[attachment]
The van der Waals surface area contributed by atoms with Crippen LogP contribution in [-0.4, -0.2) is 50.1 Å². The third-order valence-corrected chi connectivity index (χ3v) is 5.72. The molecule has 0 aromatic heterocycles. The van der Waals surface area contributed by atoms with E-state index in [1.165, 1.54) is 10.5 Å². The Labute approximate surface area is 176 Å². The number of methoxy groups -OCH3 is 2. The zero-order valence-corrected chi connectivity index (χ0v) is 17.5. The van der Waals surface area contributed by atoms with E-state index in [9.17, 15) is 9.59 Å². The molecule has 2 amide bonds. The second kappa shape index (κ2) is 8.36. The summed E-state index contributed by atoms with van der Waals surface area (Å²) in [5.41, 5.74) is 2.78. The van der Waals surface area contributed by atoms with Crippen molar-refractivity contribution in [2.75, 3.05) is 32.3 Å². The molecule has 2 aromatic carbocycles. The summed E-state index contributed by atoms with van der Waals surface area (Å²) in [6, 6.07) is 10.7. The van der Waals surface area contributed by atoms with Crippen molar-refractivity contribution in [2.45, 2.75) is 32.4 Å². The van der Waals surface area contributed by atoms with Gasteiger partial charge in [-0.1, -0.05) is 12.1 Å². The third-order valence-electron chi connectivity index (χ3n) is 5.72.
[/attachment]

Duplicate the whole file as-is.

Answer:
The van der Waals surface area contributed by atoms with Crippen LogP contribution in [-0.4, -0.2) is 50.1 Å². The third-order valence-corrected chi connectivity index (χ3v) is 5.72. The molecule has 0 aromatic heterocycles. The van der Waals surface area contributed by atoms with E-state index in [1.165, 1.54) is 10.5 Å². The Labute approximate surface area is 176 Å². The number of methoxy groups -OCH3 is 2. The zero-order valence-corrected chi connectivity index (χ0v) is 17.5. The van der Waals surface area contributed by atoms with E-state index in [9.17, 15) is 9.59 Å². The molecule has 2 amide bonds. The second kappa shape index (κ2) is 8.36. The summed E-state index contributed by atoms with van der Waals surface area (Å²) in [5.41, 5.74) is 2.78. The van der Waals surface area contributed by atoms with Crippen molar-refractivity contribution in [2.75, 3.05) is 32.3 Å². The molecule has 2 aromatic carbocycles. The summed E-state index contributed by atoms with van der Waals surface area (Å²) in [6, 6.07) is 10.7. The van der Waals surface area contributed by atoms with Crippen molar-refractivity contribution in [2.45, 2.75) is 32.4 Å². The van der Waals surface area contributed by atoms with Gasteiger partial charge in [-0.1, -0.05) is 12.1 Å². The third-order valence-electron chi connectivity index (χ3n) is 5.72.